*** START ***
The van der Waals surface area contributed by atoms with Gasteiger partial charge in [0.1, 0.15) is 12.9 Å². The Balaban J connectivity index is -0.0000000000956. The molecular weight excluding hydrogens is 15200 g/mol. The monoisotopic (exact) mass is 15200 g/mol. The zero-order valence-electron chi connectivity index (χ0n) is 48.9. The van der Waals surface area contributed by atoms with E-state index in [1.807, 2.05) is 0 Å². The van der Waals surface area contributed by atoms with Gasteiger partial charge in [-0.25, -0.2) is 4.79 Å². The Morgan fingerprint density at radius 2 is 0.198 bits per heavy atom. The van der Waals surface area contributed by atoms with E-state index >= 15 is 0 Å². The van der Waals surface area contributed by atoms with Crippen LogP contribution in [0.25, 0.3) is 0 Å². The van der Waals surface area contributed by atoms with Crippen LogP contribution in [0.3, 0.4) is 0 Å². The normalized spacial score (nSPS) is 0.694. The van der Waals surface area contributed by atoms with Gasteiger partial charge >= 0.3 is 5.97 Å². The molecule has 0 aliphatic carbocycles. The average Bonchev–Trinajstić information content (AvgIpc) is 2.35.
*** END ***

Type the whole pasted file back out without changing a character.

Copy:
The van der Waals surface area contributed by atoms with Gasteiger partial charge in [0.1, 0.15) is 12.9 Å². The Balaban J connectivity index is -0.0000000000956. The molecular weight excluding hydrogens is 15200 g/mol. The monoisotopic (exact) mass is 15200 g/mol. The zero-order valence-electron chi connectivity index (χ0n) is 48.9. The van der Waals surface area contributed by atoms with E-state index in [1.807, 2.05) is 0 Å². The van der Waals surface area contributed by atoms with Gasteiger partial charge in [-0.25, -0.2) is 4.79 Å². The Morgan fingerprint density at radius 2 is 0.198 bits per heavy atom. The van der Waals surface area contributed by atoms with E-state index >= 15 is 0 Å². The van der Waals surface area contributed by atoms with Crippen LogP contribution in [0.25, 0.3) is 0 Å². The van der Waals surface area contributed by atoms with Crippen LogP contribution in [0.3, 0.4) is 0 Å². The normalized spacial score (nSPS) is 0.694. The van der Waals surface area contributed by atoms with Gasteiger partial charge >= 0.3 is 5.97 Å². The molecule has 0 aliphatic carbocycles. The average Bonchev–Trinajstić information content (AvgIpc) is 2.35.